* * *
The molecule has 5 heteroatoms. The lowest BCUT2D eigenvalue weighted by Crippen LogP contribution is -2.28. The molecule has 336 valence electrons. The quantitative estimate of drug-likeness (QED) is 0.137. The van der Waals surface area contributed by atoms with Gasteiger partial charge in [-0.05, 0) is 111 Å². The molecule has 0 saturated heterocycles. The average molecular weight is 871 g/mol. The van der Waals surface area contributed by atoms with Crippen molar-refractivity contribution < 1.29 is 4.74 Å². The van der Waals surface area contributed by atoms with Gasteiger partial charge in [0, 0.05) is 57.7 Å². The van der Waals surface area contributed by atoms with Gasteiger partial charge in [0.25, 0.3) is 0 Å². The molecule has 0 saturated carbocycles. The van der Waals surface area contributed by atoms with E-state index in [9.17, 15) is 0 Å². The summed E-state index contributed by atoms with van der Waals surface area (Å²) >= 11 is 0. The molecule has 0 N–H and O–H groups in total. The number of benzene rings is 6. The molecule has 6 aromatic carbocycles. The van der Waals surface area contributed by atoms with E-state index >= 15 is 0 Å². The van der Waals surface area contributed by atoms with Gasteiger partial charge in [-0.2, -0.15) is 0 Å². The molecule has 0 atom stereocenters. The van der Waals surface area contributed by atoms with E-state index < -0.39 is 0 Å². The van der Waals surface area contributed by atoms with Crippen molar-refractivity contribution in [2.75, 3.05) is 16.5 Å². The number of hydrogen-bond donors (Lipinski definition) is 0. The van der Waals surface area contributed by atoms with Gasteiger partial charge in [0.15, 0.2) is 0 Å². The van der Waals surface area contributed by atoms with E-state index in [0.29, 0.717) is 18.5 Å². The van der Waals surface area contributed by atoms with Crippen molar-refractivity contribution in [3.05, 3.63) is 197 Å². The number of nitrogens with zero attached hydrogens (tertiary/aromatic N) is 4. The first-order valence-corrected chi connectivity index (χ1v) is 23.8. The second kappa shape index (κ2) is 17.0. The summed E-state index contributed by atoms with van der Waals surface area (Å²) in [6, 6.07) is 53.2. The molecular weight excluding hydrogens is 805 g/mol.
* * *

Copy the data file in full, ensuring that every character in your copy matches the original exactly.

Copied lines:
The molecule has 5 heteroatoms. The lowest BCUT2D eigenvalue weighted by Crippen LogP contribution is -2.28. The molecule has 336 valence electrons. The quantitative estimate of drug-likeness (QED) is 0.137. The van der Waals surface area contributed by atoms with Gasteiger partial charge in [-0.05, 0) is 111 Å². The molecule has 0 saturated heterocycles. The average molecular weight is 871 g/mol. The van der Waals surface area contributed by atoms with Crippen molar-refractivity contribution < 1.29 is 4.74 Å². The van der Waals surface area contributed by atoms with Gasteiger partial charge in [0, 0.05) is 57.7 Å². The van der Waals surface area contributed by atoms with Gasteiger partial charge in [0.25, 0.3) is 0 Å². The molecule has 0 saturated carbocycles. The van der Waals surface area contributed by atoms with E-state index in [9.17, 15) is 0 Å². The summed E-state index contributed by atoms with van der Waals surface area (Å²) >= 11 is 0. The molecule has 0 N–H and O–H groups in total. The number of benzene rings is 6. The molecule has 6 aromatic carbocycles. The van der Waals surface area contributed by atoms with E-state index >= 15 is 0 Å². The van der Waals surface area contributed by atoms with Gasteiger partial charge in [-0.2, -0.15) is 0 Å². The molecule has 0 atom stereocenters. The van der Waals surface area contributed by atoms with E-state index < -0.39 is 0 Å². The van der Waals surface area contributed by atoms with Crippen molar-refractivity contribution in [2.75, 3.05) is 16.5 Å². The number of hydrogen-bond donors (Lipinski definition) is 0. The van der Waals surface area contributed by atoms with Gasteiger partial charge in [0.15, 0.2) is 0 Å². The van der Waals surface area contributed by atoms with E-state index in [0.29, 0.717) is 18.5 Å². The van der Waals surface area contributed by atoms with Crippen molar-refractivity contribution in [3.05, 3.63) is 197 Å². The number of nitrogens with zero attached hydrogens (tertiary/aromatic N) is 4. The first-order valence-corrected chi connectivity index (χ1v) is 23.8. The second kappa shape index (κ2) is 17.0. The summed E-state index contributed by atoms with van der Waals surface area (Å²) in [6, 6.07) is 53.2. The molecular weight excluding hydrogens is 805 g/mol.